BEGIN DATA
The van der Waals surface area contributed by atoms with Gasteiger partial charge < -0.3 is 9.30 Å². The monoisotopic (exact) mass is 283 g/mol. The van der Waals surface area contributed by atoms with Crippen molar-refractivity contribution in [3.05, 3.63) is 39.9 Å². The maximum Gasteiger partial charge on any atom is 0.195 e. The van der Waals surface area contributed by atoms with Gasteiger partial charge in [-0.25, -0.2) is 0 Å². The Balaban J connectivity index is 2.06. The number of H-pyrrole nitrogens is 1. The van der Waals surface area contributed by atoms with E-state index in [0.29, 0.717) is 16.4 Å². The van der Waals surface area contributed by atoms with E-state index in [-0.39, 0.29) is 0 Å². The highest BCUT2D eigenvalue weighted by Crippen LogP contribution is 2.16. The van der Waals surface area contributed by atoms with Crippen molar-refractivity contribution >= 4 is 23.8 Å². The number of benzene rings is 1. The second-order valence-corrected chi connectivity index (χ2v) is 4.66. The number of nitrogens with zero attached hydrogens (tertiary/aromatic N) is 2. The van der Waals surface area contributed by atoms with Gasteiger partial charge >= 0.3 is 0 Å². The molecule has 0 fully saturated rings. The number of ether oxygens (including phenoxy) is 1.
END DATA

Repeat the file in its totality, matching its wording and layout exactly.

The van der Waals surface area contributed by atoms with Gasteiger partial charge < -0.3 is 9.30 Å². The monoisotopic (exact) mass is 283 g/mol. The van der Waals surface area contributed by atoms with Crippen molar-refractivity contribution in [3.05, 3.63) is 39.9 Å². The maximum Gasteiger partial charge on any atom is 0.195 e. The van der Waals surface area contributed by atoms with Gasteiger partial charge in [-0.25, -0.2) is 0 Å². The Balaban J connectivity index is 2.06. The number of H-pyrrole nitrogens is 1. The van der Waals surface area contributed by atoms with E-state index in [0.29, 0.717) is 16.4 Å². The van der Waals surface area contributed by atoms with E-state index in [-0.39, 0.29) is 0 Å². The highest BCUT2D eigenvalue weighted by Crippen LogP contribution is 2.16. The van der Waals surface area contributed by atoms with Crippen molar-refractivity contribution >= 4 is 23.8 Å². The number of benzene rings is 1. The second-order valence-corrected chi connectivity index (χ2v) is 4.66. The number of nitrogens with zero attached hydrogens (tertiary/aromatic N) is 2. The van der Waals surface area contributed by atoms with Gasteiger partial charge >= 0.3 is 0 Å². The molecule has 0 fully saturated rings. The number of ether oxygens (including phenoxy) is 1.